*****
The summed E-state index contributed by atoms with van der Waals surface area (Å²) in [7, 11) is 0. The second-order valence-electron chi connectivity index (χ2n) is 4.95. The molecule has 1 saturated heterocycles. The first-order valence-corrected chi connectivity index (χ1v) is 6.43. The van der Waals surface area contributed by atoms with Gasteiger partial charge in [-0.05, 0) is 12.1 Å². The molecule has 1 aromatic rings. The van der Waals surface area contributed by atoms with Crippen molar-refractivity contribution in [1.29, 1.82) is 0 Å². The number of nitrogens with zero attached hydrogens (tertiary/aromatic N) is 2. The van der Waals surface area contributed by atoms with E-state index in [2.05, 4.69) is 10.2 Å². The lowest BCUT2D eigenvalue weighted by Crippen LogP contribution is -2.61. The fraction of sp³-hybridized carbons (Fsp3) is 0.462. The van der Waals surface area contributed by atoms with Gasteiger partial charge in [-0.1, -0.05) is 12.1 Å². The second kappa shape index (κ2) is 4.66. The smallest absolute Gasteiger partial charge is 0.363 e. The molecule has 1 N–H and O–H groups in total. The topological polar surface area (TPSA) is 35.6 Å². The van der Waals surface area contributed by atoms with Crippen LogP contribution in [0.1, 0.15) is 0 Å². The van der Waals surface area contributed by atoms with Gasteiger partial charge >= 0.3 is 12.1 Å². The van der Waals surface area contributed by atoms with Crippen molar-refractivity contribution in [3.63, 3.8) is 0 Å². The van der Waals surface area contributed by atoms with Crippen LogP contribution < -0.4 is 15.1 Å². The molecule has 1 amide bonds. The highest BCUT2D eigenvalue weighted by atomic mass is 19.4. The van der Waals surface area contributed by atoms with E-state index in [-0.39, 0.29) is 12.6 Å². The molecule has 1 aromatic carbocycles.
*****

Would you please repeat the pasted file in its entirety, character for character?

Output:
The summed E-state index contributed by atoms with van der Waals surface area (Å²) in [7, 11) is 0. The second-order valence-electron chi connectivity index (χ2n) is 4.95. The molecule has 1 saturated heterocycles. The first-order valence-corrected chi connectivity index (χ1v) is 6.43. The van der Waals surface area contributed by atoms with Gasteiger partial charge in [-0.05, 0) is 12.1 Å². The molecule has 1 aromatic rings. The van der Waals surface area contributed by atoms with Crippen molar-refractivity contribution in [1.29, 1.82) is 0 Å². The number of nitrogens with zero attached hydrogens (tertiary/aromatic N) is 2. The van der Waals surface area contributed by atoms with E-state index in [2.05, 4.69) is 10.2 Å². The lowest BCUT2D eigenvalue weighted by Crippen LogP contribution is -2.61. The fraction of sp³-hybridized carbons (Fsp3) is 0.462. The van der Waals surface area contributed by atoms with Gasteiger partial charge in [-0.1, -0.05) is 12.1 Å². The second kappa shape index (κ2) is 4.66. The smallest absolute Gasteiger partial charge is 0.363 e. The molecule has 1 N–H and O–H groups in total. The topological polar surface area (TPSA) is 35.6 Å². The van der Waals surface area contributed by atoms with Crippen LogP contribution in [0.1, 0.15) is 0 Å². The van der Waals surface area contributed by atoms with Gasteiger partial charge >= 0.3 is 12.1 Å². The van der Waals surface area contributed by atoms with Crippen molar-refractivity contribution in [3.63, 3.8) is 0 Å². The van der Waals surface area contributed by atoms with Crippen LogP contribution < -0.4 is 15.1 Å². The molecule has 1 amide bonds. The highest BCUT2D eigenvalue weighted by atomic mass is 19.4. The van der Waals surface area contributed by atoms with E-state index in [-0.39, 0.29) is 12.6 Å². The molecule has 1 aromatic carbocycles.